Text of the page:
China City fire

17aug16ChinaCity

Image of post-fire Buddha statue from https://www.kcet.org/shows/departures/photos-china-city-recreating-a-small-chinese-village .

With the construction of the Los Angeles Union Passenger Terminal on the old Chinatown site, socialite and investor Christine Sterling created the China City tourist attraction near her Mexican themed Olvera Street north of downtown Los Angeles. Set buildings from the 1938 The Good Earth film were used.

17aug16ChinaCity2

“In February 1939, a suspicious fire (most likely arson) burned much of China City. After making repairs, Sterling reopened it in the summer of 1940. However, the rebuilt tourist center was not as successful as its previous incarnation.”

But there is more to the story:

Around 1935, Old Chinatown community leader Peter Soo-Hoo, Sr. met with Christine Sperling, the person responsible for adapting  Olvera Street into a Mexican themed shopping district. Sterling envisioned a new China City tourist district in downtown Los Angeles that played to popular Chinese themes. Soo-Hoo hated her idea, so he decided to pursue his own development project at another site. 

“Soo-Hoo and Sterling became bitter rivals which intensified after construction began on their competing Chinatown projects. Sterling scoffed at Soo-Hoo and his supporters by telling the press, “What do they want? An Oriental Westwood Village? Let them build [New Chinatown] if they think they can get away with it, but I think it will fail.”

“Soo-Hoo, in return, argued that the Chinese-Americans were best suited to design and build a New Chinatown…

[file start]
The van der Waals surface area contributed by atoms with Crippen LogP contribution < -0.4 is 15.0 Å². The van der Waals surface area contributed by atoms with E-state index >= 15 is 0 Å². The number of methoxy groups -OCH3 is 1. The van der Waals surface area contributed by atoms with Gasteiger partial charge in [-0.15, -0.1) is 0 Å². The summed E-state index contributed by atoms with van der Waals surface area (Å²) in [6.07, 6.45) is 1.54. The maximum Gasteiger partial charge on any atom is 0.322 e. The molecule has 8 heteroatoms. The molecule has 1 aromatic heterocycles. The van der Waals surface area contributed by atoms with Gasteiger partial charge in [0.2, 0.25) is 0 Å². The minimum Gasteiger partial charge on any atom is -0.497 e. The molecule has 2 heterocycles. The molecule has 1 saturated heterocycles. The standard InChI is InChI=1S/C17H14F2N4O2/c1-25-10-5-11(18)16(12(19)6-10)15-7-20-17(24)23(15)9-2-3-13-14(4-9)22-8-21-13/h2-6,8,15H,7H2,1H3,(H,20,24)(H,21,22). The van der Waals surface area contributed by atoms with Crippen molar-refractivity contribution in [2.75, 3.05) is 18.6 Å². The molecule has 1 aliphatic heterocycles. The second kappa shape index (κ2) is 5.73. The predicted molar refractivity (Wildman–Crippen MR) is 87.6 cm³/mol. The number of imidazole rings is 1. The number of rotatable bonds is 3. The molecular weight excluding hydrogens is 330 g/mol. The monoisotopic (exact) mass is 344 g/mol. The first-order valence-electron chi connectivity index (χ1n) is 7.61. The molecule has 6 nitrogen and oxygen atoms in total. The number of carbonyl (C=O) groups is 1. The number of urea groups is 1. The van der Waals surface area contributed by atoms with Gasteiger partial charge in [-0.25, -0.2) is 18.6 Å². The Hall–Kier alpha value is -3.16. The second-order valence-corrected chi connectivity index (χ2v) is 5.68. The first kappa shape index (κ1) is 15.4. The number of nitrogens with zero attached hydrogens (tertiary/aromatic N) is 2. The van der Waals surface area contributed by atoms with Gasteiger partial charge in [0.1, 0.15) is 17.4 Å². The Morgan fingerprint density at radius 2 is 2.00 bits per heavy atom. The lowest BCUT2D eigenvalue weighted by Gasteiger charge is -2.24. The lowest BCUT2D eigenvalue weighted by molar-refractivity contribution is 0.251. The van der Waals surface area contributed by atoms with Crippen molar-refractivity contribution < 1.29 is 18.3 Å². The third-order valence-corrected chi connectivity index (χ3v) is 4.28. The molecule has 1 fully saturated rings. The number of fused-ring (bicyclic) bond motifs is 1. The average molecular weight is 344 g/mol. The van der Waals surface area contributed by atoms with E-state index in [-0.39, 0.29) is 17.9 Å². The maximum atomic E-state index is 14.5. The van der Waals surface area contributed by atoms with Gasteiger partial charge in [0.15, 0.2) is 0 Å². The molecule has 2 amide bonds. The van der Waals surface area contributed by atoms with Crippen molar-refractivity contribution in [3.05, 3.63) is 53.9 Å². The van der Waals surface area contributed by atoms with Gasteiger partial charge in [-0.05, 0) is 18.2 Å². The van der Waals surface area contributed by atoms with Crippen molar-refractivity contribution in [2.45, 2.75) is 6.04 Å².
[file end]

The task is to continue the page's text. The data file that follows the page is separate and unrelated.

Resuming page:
“Soo-Hoo’s New Chinatown opened three weeks later [than Sterling’s China City in 1938]. Not only was Soo-Hoo’s New Chinatown funded, owned, and operated by Chinese investors and businesses, it provided homes for displaced Chinese, while Sterling’s did not. New Chinatown also reflected a more authentic Chinese culture and clientele.

“The competing business districts factionalized Chinese residents. China City’s shopkeepers and workers were grateful for the opportunity to find work in Sterling’s business district and were happy with the influx of celebrities and tourists. New Chinatown’s shopkeepers and business owners, however, felt that China City’s vendors mocked their culture by offering rickshaw rides and selling ‘Chinaburgers.’”

Excerpts and image from https://bizarrela.com/2016/12/china-city/ .

 

 

Advertisements

Leave a Reply

Fill in your details below or click an icon to log in:

WordPress.com Logo

You are commenting using your WordPress.com account. Log Out /  Change )

Google+ photo

You are commenting using your Google+ account. Log Out /  Change )

Twitter picture

You are commenting using your Twitter account. Log Out /  Change )

Facebook photo

You are commenting using your Facebook account. Log Out /  Change )

w

Connecting to %s